That settled it was off the Berkshire Playhouse where I was to be the head electrician for 5 show summer season. There I was in Stockbridge Mass where the other apprentices included a fellow who called himself Tiny Tim, of course I could never get any sleep since Tim would be playing his ukulele all night singing songs like Tip Toe Through the Tulips, later that would become a hit recording. I moved to a friend of my parents house Don Campbell was the town doctor and he and his wife welcomed me like I was their son. I do remember walking into the house and there on the wall was a Norman Rockwell painting of Dr Campbell that had been a cover of the Saturday Evening Post it was the cover with a Doctor about to give a small boy a shot and the kid is on a chair looking at the doctors license. It was there that I met Norman Rockwell who was a family friend. I was introduced to Norm who would often ride his bike to the Campbell’s house. Summer stock was fun. Back in NY I threw myself into learning how to design lighting for Broadway and for cash I worked off-broadway building scenery and hanging lights.
The following summer the Berkshire Playhouse became the Berkshire Theatre Festival and again I was the head electrician. The first show The Skin of Our Teeth starred Anne Bancroft, Estelle Parsons, Alvin Epstein ands Frank Langella directed by Arthur Penn. I was doing pretty good stock. The last show of the season was a new Murry Schisgal play that was not very good but the cast included Gene Hackman, Estelle Parsons and Dustin Hoffman. One Sunday Gene asked if I could drive everyone across the state line after the show to get a drink since Massachusetts was a dry state on Sunday. We go in the car to the State Line Bar where Gene and Estelle wanted to celebrate Arthur Penn having asked them to be in a movie he was making
Bonnie and Clyde.
I was having fun and back in NY the same routine. I had the dumb luck to go to the load in of the Lion in Winter at the Ambassador Theatre where I met the brilliant lighting designer Tharon Musser. She invited me the following week to the Winter Garden Theatre to watch the load in of MAME. I guess I impressed her, I wrote Tharon and said I wanted to assist her. She said she needed an assistant at the American Shakespeare Festival in Stratford Connecticut. I was off and running for the weekly salary of $65. Working on great theatre with an amazing company of actors, designers, directors. There I was at 20 sitting with Cyril Richard, Donald Onslauger, John Houseman, Bill and Jean Eckert I was in heaven.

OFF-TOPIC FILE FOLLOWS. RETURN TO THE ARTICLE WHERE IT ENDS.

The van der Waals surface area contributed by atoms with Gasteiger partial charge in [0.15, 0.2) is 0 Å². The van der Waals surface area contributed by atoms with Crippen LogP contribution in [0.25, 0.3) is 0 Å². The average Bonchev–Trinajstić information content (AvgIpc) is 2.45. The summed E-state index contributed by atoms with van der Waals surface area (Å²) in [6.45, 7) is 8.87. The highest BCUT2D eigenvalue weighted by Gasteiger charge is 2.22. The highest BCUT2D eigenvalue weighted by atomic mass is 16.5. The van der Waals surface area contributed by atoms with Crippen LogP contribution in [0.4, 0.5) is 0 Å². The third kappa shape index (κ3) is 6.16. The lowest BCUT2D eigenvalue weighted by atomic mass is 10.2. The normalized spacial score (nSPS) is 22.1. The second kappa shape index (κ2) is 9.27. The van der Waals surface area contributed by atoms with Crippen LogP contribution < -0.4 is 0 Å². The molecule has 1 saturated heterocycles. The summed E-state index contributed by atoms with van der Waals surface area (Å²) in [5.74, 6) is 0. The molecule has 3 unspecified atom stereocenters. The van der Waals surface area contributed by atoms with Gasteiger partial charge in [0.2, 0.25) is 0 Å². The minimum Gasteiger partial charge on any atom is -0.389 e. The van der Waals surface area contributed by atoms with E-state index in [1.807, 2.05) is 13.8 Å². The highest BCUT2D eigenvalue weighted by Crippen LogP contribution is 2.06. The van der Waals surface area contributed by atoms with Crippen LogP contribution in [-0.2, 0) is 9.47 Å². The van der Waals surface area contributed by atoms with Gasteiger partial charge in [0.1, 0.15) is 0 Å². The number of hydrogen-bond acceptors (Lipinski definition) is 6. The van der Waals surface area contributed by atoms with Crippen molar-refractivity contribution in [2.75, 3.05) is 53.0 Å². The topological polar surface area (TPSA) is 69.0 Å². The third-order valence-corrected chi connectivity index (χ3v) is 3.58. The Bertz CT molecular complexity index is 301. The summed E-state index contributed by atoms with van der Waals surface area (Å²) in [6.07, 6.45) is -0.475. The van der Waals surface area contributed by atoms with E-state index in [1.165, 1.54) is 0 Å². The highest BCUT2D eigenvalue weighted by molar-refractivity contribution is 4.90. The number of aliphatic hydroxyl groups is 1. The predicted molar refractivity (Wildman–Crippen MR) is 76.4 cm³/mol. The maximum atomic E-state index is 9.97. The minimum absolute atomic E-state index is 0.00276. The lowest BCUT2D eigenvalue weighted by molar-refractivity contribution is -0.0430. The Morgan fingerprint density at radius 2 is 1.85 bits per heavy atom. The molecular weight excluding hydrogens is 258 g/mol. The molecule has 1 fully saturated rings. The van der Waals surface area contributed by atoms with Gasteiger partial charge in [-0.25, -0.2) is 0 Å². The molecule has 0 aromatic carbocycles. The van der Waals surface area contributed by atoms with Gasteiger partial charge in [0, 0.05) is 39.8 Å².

Towards the end of the summer Tharon said she needed a Broadway assistant and would I be interested. I was interested and the first show was the national tour of Mame starring Celeste Holm then it was plays on Broadway The Birthday Party, After the Rain and The Promise followed by the National Repertory Theatre. Which was a touring rep company. NRT had the privilege of opening Ford’s Theatre which had not had a show performed there since Lincoln had been assonated. There I was in this historic place doing John Brown’s Body and She Stoops to Conquer starring Sylvia Sydney. The following season with Tharon included the musicals Maggie Flynn with Shirley Jone and Jack Cassidy, The Fig Leaves are Falling directed by George Abbott and A Mother’s Kisses starring Bea Arthur directed by Gene Saks that one closed out of town. Also, multiple companies of Mame including the Las Vegas company starring Susan Hayward. I was now 21 and had worked with many star actors and directors but Susan Hayward really seemed special to me. Tharon did not come to Las Vegas, and I had to remount the show alone. There was a scheduled dress rehearsal and Sue comes onstage before the afternoon tech rehearsal and says where’s the lighting man. So, I ran up onstage to talk to her. She said she had been told she had to wear makeup for the evening dress and that she had Ben Nye coming in the next day, but she said the lighting guys always know about make up. So here is a 21 year old talking to an Academy Award winning actress about makeup. I thought for a second and said pretend you are Susan Hayward who has just flown the super constellation from New York and are being met by the press when you land in Los Angeles. She said she could do that, I then added but you will need some false eyelashes. She went to the ladies’ chorus room and borrowed some eyelashes. The next day before rehearsal Sue comes onstage and says Ken I called Ben Nye and told him not to come.
After three years of working on big shows, with all the glamor you can think of, it was time to hang up my assisting shoes. My last job for Tharon was to go to Boris Aronson’s studio and pick up the scenic drawings for Follies.
Then I was on the street out of a job and it was time to try and make it on my own.
Broadway to Projectionist: